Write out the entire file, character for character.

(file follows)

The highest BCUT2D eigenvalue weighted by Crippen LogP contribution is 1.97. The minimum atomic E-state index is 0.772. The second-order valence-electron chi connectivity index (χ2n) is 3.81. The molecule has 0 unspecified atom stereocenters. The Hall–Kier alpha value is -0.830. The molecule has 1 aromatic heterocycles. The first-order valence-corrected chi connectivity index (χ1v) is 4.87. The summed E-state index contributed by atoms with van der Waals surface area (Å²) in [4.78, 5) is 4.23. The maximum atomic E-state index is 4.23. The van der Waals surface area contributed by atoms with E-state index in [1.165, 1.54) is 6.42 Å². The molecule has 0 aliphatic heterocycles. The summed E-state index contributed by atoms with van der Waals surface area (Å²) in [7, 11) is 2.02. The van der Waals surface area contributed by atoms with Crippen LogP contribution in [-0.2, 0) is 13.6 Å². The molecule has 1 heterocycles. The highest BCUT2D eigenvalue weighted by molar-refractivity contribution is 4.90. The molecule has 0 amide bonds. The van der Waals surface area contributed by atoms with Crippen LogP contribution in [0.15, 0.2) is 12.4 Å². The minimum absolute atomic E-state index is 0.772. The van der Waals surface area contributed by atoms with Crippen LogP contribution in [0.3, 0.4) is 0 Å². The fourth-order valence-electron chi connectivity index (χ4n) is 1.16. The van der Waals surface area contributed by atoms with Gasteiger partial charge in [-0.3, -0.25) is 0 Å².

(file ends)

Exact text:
The highest BCUT2D eigenvalue weighted by Crippen LogP contribution is 1.97. The minimum atomic E-state index is 0.772. The second-order valence-electron chi connectivity index (χ2n) is 3.81. The molecule has 0 unspecified atom stereocenters. The Hall–Kier alpha value is -0.830. The molecule has 1 aromatic heterocycles. The first-order valence-corrected chi connectivity index (χ1v) is 4.87. The summed E-state index contributed by atoms with van der Waals surface area (Å²) in [4.78, 5) is 4.23. The maximum atomic E-state index is 4.23. The van der Waals surface area contributed by atoms with E-state index in [1.165, 1.54) is 6.42 Å². The molecule has 0 aliphatic heterocycles. The summed E-state index contributed by atoms with van der Waals surface area (Å²) in [7, 11) is 2.02. The van der Waals surface area contributed by atoms with Crippen LogP contribution in [-0.2, 0) is 13.6 Å². The molecule has 1 heterocycles. The highest BCUT2D eigenvalue weighted by molar-refractivity contribution is 4.90. The molecule has 0 amide bonds. The van der Waals surface area contributed by atoms with Crippen LogP contribution in [0.15, 0.2) is 12.4 Å². The minimum absolute atomic E-state index is 0.772. The van der Waals surface area contributed by atoms with Crippen LogP contribution in [0.3, 0.4) is 0 Å². The fourth-order valence-electron chi connectivity index (χ4n) is 1.16. The van der Waals surface area contributed by atoms with Gasteiger partial charge in [-0.3, -0.25) is 0 Å².